RBXSerialize : A All-In-One Roblox instance and datatype serializer

RBXSerialize v0.1

A All-In-One Roblox instance and datatype serializer

Supports the majority of ROBLOX instances and datatypes.


Version Notes

  • This is an early version! Some things may not work as expected. I’m releasing it semi-unfinished because of how long its taking me to complete the rewrite.

What is serialization?

RBXSerialize acts as a solution to, “How can i store obejct in a datastore” or “how can i store leaderstats”. Although this modules somewhat encourages bad habits, the point was making this as a easy and all-in-one solution whilst being compact and fast. To learn more about what seralization is i recommend reading this.


Getting started.

It’s extermely easy to get started using this module.

Ah-ha! Step 1, requiring the module and building the api.

local RBXSerialize = require(game.ReplicatedStorage.Modules.RBXSerialize)
RBXSerialize.BuildAPI()

If you dont build the API then the encode methods will fail.


So we got the module. Next step Encoding

local RBXSerialize = require(game.ReplicatedStorage.Modules.RBXSerialize)
RBXSerialize.BuildAPI()

-- Different Example Values 
local Model = Instance.new("Model") 
local Part = Instance.new("Part",Model) 
local CFrame = CFrame.new(Vector3.new(0,10,35)) 

local ModelEncoded = RBXSerialize.Encode(Model) 
local CFrameEncoded = RBXSerialize.Encode(CFrame)


Now our information is stored in a string format. We can use this string to Decode.

local ModelEncoded = RBXSerialize.Encode(Model) 
local CFrameEncoded = RBXSerialize.Encode(CFrame)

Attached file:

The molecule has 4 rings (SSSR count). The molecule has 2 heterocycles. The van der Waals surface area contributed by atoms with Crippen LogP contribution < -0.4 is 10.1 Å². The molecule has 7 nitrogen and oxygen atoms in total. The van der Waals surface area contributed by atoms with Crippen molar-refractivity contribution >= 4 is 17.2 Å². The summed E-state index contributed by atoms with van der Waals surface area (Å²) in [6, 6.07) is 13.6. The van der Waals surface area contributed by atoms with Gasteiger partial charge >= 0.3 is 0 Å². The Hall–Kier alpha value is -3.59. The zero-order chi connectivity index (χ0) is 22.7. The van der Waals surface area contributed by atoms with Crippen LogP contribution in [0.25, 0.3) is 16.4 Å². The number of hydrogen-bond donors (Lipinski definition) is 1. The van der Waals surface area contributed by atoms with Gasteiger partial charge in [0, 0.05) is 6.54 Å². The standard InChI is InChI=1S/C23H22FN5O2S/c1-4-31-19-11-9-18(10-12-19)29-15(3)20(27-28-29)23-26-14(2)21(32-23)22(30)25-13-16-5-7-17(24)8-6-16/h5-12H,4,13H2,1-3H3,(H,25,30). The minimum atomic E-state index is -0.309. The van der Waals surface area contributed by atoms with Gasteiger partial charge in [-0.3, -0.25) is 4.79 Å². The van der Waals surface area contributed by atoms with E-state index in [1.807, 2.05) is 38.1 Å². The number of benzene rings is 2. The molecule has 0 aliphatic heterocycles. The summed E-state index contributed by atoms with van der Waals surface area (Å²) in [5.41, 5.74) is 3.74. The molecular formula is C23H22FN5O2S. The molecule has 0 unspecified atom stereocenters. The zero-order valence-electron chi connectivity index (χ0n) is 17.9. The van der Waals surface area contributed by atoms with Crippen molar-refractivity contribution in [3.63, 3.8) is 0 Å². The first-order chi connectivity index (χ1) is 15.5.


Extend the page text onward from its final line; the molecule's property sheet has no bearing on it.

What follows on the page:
-- Theese values are identical to the orginal. You can store the string and recreate it later.
local NewModel = RBXSerialize.Decode(ModelEncoded) 
local NewCFrane = RBXSerialize.Decode(CFrameEncoded) 


That’s it! You should now be a pro at decoding and encoding instances using RBXSerialize. Remember that you should save the encoded string to hold on to the instance data.


Things to Note

You can also modify the DeepValues,PostValues,AlwaysSave,NeverSave tables under RBXSerialize to change how the saving works for certain classes.

You can also serialize custom references or references outside of the instance your encoding by using RBXSerialize.RegisterReferences({})


Limitations
Here some things you cannot do!

  1. Have a instance property value with more than 255 Characters.
  2. Having instance data that exceeds 255 bytes.
  3. Encode children of a unsupported instance.

Features
Some unique features of RBXSerialize.

  1. Saves Instance References, Adornee, Parent, and ObjectValue.Value properties.
  2. Saves Attributes.
  3. No limitation with instance names.

Latest Version!
Here is the latest available version of RBXSerialize.


FAQ

What does encoded data look like?

Summary

RawData Example
This is what raw data looks like for instance data.

^Gv((AIMBt@23pTMHv/EMm_D:y=ARMuWmu*D$AAAAA?DUE#^J$XbCA3FHnHOXflBbjTACAAABtUAMAAAsLAAT|DAuWbS3LH*5N[dEAbLS8XLAAAA*hCtw(z!LRqAgAK`cu|xzW4YlD$AAAAA3DUEAA5FIAAAkBAABthL~x7nJ*o"IGXL8M@BgAAAAA`BKC>{^fUMD";Cy$GH5P$Af<G"AAAAXLFADAAA<CAAd~AAAA@A5!3WED5F.4`AIAAAAAsAYAoyAvi~AtgtN9j){B3(HTvWAAAA6yE"BAAAmBAA8sAA#T@Agz3WED5Fo4`AIAAAAAsAYAuW/uLq8sV!3wc)$BgAAAAA/BKCAA:CEAC"#AAAXL

ex.png

*6 instances described in 350bytes.


Will more DataTypes be supported in the future?

Summary